Fashion and feminism have been at odds with each other forever. This unusual book takes on the debate in India, looking into a domestic market worth billions of dollars employing over 60 million people. Feminist researcher and writer Bhattacharya investigates the unregulated, sometimes powerless world of models, charting the modelling and beauty industry from the 1960s to the present and looking at first, second and third generation models over five years of research. In her prologue, she legitimises modelling as work. Should the industry be seen as objectifying women or acknowledging their agency is the central question of this book.
HOW TO CHANGE YOUR MIND: EXPLORING THE NEW SCIENCE OF PSYCHEDELICS BY MICHAEL POLLAN (Allen Lane)
This daring trip of a book takes the author of five New York Times bestsellers into the world of psychedelic drugs like LSD and psilocybin (the active ingredient in magic mushrooms). Pollan holds out perhaps one of his most exciting quests for our consumption in this travelogue through the human mind. Exploring how these drugs are being used to help people suffering from depression and addiction, he undertakes these voyages firsthand. Investigating the world of psychedelic therapists and researching the myths around these drugs, prevalent since the 1960s, he may just get us to look at how we experience the world in new ways.
SUPREME WHISPERS: CONVERSATIONS WITH JUDGES OF THE SUPREME COURT OF INDIA, 1980-89 BY ABHINAV CHANDRACHUD (Penguin Random House)
In light of the current controversy surrounding the judiciary, this book of interviews and analysis gives valuable context to our institutions, looking back to the 1980s and earlier. In 1980, an American scholar, George H Gadbois Jr, met five judges of the Supreme Court of India, culling important information about the workings of the court. Gadbois conducted over 116 interviews with more than 66 Supreme Court judges, as well as senior lawyers, court staff and politicians. Chandrachud, a well-known lawyer and author, uses this resource to examine the legal culture of that era.
THE SENSATIONAL LIFE AND DEATH OF QANDEEL BALOCH BY SANAM MAHER (Aleph)
When Qandeel Baloch was murdered by her brother in one of the Subcontinent’s most notorious honour killings, Pakistan lost one of its most intriguing social media celebrities. With her incendiary critiques and blatant rebellions, ‘Pakistan’s Kim Kardashian’ might never have survived for long. The story of her rise and demise is given to us through Maher, a Karachi-based writer. Mapped through interviews with models, students, activists, lawyers and policemen, this book provides a timely portrait of women in this part of the world and the context they have to contend with and transcend, and, sadly, often get overwhelmed by.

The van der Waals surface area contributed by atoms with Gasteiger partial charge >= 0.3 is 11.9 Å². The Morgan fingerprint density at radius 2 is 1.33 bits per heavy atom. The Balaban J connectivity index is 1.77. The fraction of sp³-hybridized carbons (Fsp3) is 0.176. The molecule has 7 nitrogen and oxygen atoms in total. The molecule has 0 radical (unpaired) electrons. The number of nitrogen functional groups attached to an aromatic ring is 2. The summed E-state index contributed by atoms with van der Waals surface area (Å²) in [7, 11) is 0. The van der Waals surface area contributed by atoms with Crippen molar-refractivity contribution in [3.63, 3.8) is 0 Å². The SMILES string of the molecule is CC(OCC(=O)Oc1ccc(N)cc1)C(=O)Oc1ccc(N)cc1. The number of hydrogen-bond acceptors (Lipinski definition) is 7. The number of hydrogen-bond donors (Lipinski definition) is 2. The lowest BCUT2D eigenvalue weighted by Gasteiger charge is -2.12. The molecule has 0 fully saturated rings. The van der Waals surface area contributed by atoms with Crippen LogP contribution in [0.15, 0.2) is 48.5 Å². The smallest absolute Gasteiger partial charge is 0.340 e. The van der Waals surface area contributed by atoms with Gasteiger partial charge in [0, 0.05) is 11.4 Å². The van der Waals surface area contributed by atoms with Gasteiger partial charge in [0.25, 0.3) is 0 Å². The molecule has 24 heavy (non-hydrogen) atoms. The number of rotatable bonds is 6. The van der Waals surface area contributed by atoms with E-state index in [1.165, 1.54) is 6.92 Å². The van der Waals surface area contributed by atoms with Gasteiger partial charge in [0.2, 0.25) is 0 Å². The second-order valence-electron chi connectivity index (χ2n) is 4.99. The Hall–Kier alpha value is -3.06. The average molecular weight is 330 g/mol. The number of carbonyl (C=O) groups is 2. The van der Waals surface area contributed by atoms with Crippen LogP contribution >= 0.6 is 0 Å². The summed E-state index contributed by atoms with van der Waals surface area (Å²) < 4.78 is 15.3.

REBEL SULTANS: THE DECCAN FROM KHILJI TO SHIVAJI BY MANU S PILLAI (Juggernaut)
Pillai describes the rich story of the Deccan from the close of the 13th century to the dawn of the 18th in this accessible volume. His readers should enjoy these stories from one of India’s finest young historians. Moving from the age of Alauddin Khilji to the ascent of Shivaji, from the dramatic rise and fall of the Vijayanagar empire to the courts of the Bahmani kings, from brave queen Chand Bibi and Ibrahim II of Bijapur, a Muslim prince venerating Hindu gods, to Malik Ambar and Krishnadeva Raya on Vijayanagar’s Diamond Throne, a portrait of a fascinating period in Indian history.
BARRACOON: THE STORY OF THE LOST SLAVE BY ZORA NEALE HURSTON (HarperCollins)
From the best-selling author of Their Eyes Were Watching God (2006), here is one of those stranger-than-fiction, never-before published true stories that emerge once in a while: the account of one of the last survivors of the Atlantic Slave Trade. After being illegally smuggled as ‘black cargo’, 50 years after the abolition of slavery, Kossola or Cudjo Lewis spent nearly six years in captivity. This remarkable story of a fight for freedom many years after the fact shows us this man’s capture and his detention in a barracoon, his journey through the Middle Passage, through to his arrival in the Unites States on the Alabama River.